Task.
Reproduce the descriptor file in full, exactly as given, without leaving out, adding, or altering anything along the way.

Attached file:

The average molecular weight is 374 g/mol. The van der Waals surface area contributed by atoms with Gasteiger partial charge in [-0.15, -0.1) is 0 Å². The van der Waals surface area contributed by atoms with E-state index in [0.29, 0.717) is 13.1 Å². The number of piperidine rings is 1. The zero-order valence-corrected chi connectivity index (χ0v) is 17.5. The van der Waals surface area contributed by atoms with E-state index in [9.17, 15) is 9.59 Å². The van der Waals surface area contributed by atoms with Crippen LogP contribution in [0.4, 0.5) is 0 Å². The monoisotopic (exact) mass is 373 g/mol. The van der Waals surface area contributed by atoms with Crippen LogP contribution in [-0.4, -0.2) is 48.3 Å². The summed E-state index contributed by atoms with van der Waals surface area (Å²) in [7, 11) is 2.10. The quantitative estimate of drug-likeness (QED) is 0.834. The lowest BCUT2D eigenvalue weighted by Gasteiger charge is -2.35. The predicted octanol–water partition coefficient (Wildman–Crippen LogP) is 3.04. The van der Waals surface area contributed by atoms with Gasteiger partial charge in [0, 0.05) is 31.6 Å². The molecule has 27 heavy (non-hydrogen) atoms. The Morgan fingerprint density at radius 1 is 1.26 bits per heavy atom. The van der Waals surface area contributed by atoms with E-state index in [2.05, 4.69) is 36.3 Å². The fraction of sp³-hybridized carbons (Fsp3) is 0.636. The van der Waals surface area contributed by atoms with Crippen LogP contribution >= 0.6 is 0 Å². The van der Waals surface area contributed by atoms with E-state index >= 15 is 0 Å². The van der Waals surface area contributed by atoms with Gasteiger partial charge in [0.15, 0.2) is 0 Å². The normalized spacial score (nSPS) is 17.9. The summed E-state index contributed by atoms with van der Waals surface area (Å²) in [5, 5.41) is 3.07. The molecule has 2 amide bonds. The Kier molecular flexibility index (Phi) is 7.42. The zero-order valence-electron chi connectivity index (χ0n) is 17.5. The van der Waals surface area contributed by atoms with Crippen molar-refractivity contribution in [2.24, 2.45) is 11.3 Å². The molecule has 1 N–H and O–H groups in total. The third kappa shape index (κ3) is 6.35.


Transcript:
The average molecular weight is 374 g/mol. The van der Waals surface area contributed by atoms with Gasteiger partial charge in [-0.15, -0.1) is 0 Å². The van der Waals surface area contributed by atoms with E-state index in [0.29, 0.717) is 13.1 Å². The number of piperidine rings is 1. The zero-order valence-corrected chi connectivity index (χ0v) is 17.5. The van der Waals surface area contributed by atoms with E-state index in [9.17, 15) is 9.59 Å². The van der Waals surface area contributed by atoms with Crippen LogP contribution in [0.4, 0.5) is 0 Å². The monoisotopic (exact) mass is 373 g/mol. The van der Waals surface area contributed by atoms with Crippen LogP contribution in [-0.4, -0.2) is 48.3 Å². The summed E-state index contributed by atoms with van der Waals surface area (Å²) in [7, 11) is 2.10. The quantitative estimate of drug-likeness (QED) is 0.834. The lowest BCUT2D eigenvalue weighted by Gasteiger charge is -2.35. The predicted octanol–water partition coefficient (Wildman–Crippen LogP) is 3.04. The van der Waals surface area contributed by atoms with Gasteiger partial charge in [0, 0.05) is 31.6 Å². The molecule has 27 heavy (non-hydrogen) atoms. The Morgan fingerprint density at radius 1 is 1.26 bits per heavy atom. The van der Waals surface area contributed by atoms with E-state index in [2.05, 4.69) is 36.3 Å². The fraction of sp³-hybridized carbons (Fsp3) is 0.636. The van der Waals surface area contributed by atoms with Crippen LogP contribution >= 0.6 is 0 Å². The van der Waals surface area contributed by atoms with E-state index >= 15 is 0 Å². The van der Waals surface area contributed by atoms with Gasteiger partial charge in [0.15, 0.2) is 0 Å². The normalized spacial score (nSPS) is 17.9. The summed E-state index contributed by atoms with van der Waals surface area (Å²) in [5, 5.41) is 3.07. The molecule has 2 amide bonds. The Kier molecular flexibility index (Phi) is 7.42. The zero-order valence-electron chi connectivity index (χ0n) is 17.5. The van der Waals surface area contributed by atoms with Crippen molar-refractivity contribution in [2.24, 2.45) is 11.3 Å². The molecule has 1 N–H and O–H groups in total. The third kappa shape index (κ3) is 6.35.